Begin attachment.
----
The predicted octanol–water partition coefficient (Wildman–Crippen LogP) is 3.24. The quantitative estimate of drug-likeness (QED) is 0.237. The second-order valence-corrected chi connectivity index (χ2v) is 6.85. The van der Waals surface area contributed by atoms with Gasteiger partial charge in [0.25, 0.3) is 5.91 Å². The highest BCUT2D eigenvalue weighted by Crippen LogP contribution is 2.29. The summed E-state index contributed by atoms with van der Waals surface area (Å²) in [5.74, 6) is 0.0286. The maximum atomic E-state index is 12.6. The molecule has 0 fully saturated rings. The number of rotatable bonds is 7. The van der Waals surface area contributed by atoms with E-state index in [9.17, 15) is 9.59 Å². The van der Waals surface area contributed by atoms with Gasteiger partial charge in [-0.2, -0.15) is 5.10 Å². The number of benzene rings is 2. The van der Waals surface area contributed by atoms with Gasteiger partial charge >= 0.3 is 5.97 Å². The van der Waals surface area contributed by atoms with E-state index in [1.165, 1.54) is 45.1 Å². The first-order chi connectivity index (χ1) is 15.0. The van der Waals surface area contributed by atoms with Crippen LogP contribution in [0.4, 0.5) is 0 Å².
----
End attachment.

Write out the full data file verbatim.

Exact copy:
The predicted octanol–water partition coefficient (Wildman–Crippen LogP) is 3.24. The quantitative estimate of drug-likeness (QED) is 0.237. The second-order valence-corrected chi connectivity index (χ2v) is 6.85. The van der Waals surface area contributed by atoms with Gasteiger partial charge in [0.25, 0.3) is 5.91 Å². The highest BCUT2D eigenvalue weighted by Crippen LogP contribution is 2.29. The summed E-state index contributed by atoms with van der Waals surface area (Å²) in [5.74, 6) is 0.0286. The maximum atomic E-state index is 12.6. The molecule has 0 fully saturated rings. The number of rotatable bonds is 7. The van der Waals surface area contributed by atoms with E-state index in [9.17, 15) is 9.59 Å². The van der Waals surface area contributed by atoms with Gasteiger partial charge in [-0.2, -0.15) is 5.10 Å². The number of benzene rings is 2. The van der Waals surface area contributed by atoms with Gasteiger partial charge >= 0.3 is 5.97 Å². The van der Waals surface area contributed by atoms with E-state index in [1.165, 1.54) is 45.1 Å². The first-order chi connectivity index (χ1) is 15.0. The van der Waals surface area contributed by atoms with Crippen LogP contribution in [0.4, 0.5) is 0 Å².